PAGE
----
The Choice
violence or poverty

A report into Domestic violence and its consequences in Australia today

Domestic violence and its consequences in Australia today

Author: Anne Summers, Paul Ramsay Foundation Fellowship Holder 2021-2022. Published date: June 2022


Those who stayed

In 2016 an estimated 275,000 Australian women suffered physical and/or sexual violence from their current partner. Of these women, 81,700 had temporarily left the violent partner at least once but later returned. Mostly because they still loved their current partner, wanted to work things out, or the partner had promised to stop the threats and the violence. But around 15 per cent had no money or nowhere else to go. Returning to their violent partner seemed a better choice than being homeless or living in poverty.

A further 90,000 (of the 275,000) women wanted to separate but were unable to do so, with almost 25 per cent saying lack of financial support was the main reason they were unable to leave their violent partner. For all these women, the violence will likely continue and could escalate. And for the third of them who had no employment, the choice of leaving is even harder.

The consequences

Those who left

In 2016 185,700 women who had experienced physical or sexual violence by a previous partner were now living as single mothers with children under the age of 18.  They represent a huge 59.7 of the estimated population of 311,000 single mothers, a far higher rate of violence than for any other group of women and a figure that has never been made public before.

The consequences for these women are that although 60 per cent are employed, 50 per of them do not earn enough to support their families and have to rely on government payments.

Single mothers receive the Parenting Payment Single of $892.20 per fortnight until their youngest child turns eight. They are then forced to go onto JobSeeker, the unemployment benefit which is only $691.00 per fortnight, the second lowest rate in the OECD, so no wonder these women experience financial stress.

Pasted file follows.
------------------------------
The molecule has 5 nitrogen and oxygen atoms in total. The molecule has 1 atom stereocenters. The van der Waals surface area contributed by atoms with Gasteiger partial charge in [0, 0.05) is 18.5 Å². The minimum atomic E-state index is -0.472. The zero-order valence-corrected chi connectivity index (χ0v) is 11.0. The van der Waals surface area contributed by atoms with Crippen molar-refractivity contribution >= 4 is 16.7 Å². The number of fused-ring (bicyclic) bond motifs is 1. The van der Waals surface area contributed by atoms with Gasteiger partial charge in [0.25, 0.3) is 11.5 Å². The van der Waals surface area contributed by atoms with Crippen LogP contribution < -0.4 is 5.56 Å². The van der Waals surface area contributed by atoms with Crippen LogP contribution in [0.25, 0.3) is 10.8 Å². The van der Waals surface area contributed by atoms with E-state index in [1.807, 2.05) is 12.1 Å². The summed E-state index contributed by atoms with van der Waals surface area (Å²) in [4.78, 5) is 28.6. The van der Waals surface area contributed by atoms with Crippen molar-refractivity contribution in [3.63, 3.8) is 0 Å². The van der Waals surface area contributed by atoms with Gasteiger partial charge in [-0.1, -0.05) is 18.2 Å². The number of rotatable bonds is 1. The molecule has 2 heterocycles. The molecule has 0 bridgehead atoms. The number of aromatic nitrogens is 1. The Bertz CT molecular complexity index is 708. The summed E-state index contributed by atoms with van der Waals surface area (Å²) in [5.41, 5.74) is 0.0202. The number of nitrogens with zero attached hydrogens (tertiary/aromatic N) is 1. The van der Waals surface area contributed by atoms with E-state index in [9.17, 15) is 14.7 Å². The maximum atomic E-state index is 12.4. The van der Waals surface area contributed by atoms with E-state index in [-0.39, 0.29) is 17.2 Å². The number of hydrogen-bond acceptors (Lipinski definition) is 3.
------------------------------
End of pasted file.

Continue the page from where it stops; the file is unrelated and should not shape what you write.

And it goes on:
And no wonder that more women stay in violent relationships than leave. The choices, and the consequences, are very stark.

This report lays out in detail the consequences of the choice for women wanting to escape domestic violence.

Download the report (PDF)

about the author

Anne Summers

Dr Anne Summers AO is a journalist, researcher, commentator and best-selling author of nine books, including the classic Damned Whores and God’s Police, first published in 1975, and still in print. Her most recent book Unfettered and Alive, a memoir, was published in 2018.

In 2021 Anne was appointed a Paul Ramsay Foundation Fellow, located at UTS, and commissioned to undertake original data-based research that will throw new light on the incidence and nature of domestic violence in Australia.

The result of that research is this report, The Choice: violence or poverty which was published by the Paul Ramsay Foundation in July 2022

Previously Anne has advised Prime Ministers Bob Hawke and Paul Keating, on women’s issues,  run the Office of the Status of Women, been editor-in-chief of America’s leading feminist magazine Ms., editor of Good Weekend, chair of the Board of Greenpeace International and a Trustee of the Powerhouse Museum.

She has been an activist in the women’s movement since its inception and in 1974 was involved in establishing Elsie Women’s Refuge the first modern shelter for women and children escaping domestic violence.

She was appointed an officer of the Order of Australia for her services to journalism and to women in 1989; had her image on a postage stamp as an Australian Legend in 2011 and in 2017 was inducted into the Australian Media Hall of Fame